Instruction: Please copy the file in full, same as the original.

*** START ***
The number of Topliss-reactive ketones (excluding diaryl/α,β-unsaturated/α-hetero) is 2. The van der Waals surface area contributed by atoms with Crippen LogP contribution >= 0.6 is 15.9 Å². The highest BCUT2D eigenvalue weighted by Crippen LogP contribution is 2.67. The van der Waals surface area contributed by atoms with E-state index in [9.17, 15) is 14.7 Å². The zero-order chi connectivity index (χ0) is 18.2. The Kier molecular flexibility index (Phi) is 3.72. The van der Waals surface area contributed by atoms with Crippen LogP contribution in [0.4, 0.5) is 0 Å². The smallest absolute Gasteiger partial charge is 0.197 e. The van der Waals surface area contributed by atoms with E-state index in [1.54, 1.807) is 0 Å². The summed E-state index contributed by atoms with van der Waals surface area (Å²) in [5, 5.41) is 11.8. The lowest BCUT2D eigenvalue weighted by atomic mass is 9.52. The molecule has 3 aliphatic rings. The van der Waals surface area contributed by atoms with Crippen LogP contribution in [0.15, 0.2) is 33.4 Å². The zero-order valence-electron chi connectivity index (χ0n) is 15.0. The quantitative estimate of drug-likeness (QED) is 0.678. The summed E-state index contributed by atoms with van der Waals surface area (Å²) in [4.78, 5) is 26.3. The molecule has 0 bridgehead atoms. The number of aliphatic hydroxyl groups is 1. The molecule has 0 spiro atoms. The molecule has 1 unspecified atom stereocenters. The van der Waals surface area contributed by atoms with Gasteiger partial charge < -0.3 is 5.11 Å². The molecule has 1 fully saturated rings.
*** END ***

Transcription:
The number of Topliss-reactive ketones (excluding diaryl/α,β-unsaturated/α-hetero) is 2. The van der Waals surface area contributed by atoms with Crippen LogP contribution >= 0.6 is 15.9 Å². The highest BCUT2D eigenvalue weighted by Crippen LogP contribution is 2.67. The van der Waals surface area contributed by atoms with E-state index in [9.17, 15) is 14.7 Å². The zero-order chi connectivity index (χ0) is 18.2. The Kier molecular flexibility index (Phi) is 3.72. The van der Waals surface area contributed by atoms with Crippen LogP contribution in [0.4, 0.5) is 0 Å². The smallest absolute Gasteiger partial charge is 0.197 e. The van der Waals surface area contributed by atoms with E-state index in [1.54, 1.807) is 0 Å². The summed E-state index contributed by atoms with van der Waals surface area (Å²) in [5, 5.41) is 11.8. The lowest BCUT2D eigenvalue weighted by atomic mass is 9.52. The molecule has 3 aliphatic rings. The van der Waals surface area contributed by atoms with Crippen LogP contribution in [0.15, 0.2) is 33.4 Å². The zero-order valence-electron chi connectivity index (χ0n) is 15.0. The quantitative estimate of drug-likeness (QED) is 0.678. The summed E-state index contributed by atoms with van der Waals surface area (Å²) in [4.78, 5) is 26.3. The molecule has 0 bridgehead atoms. The number of aliphatic hydroxyl groups is 1. The molecule has 0 spiro atoms. The molecule has 1 unspecified atom stereocenters. The van der Waals surface area contributed by atoms with Gasteiger partial charge < -0.3 is 5.11 Å². The molecule has 1 fully saturated rings.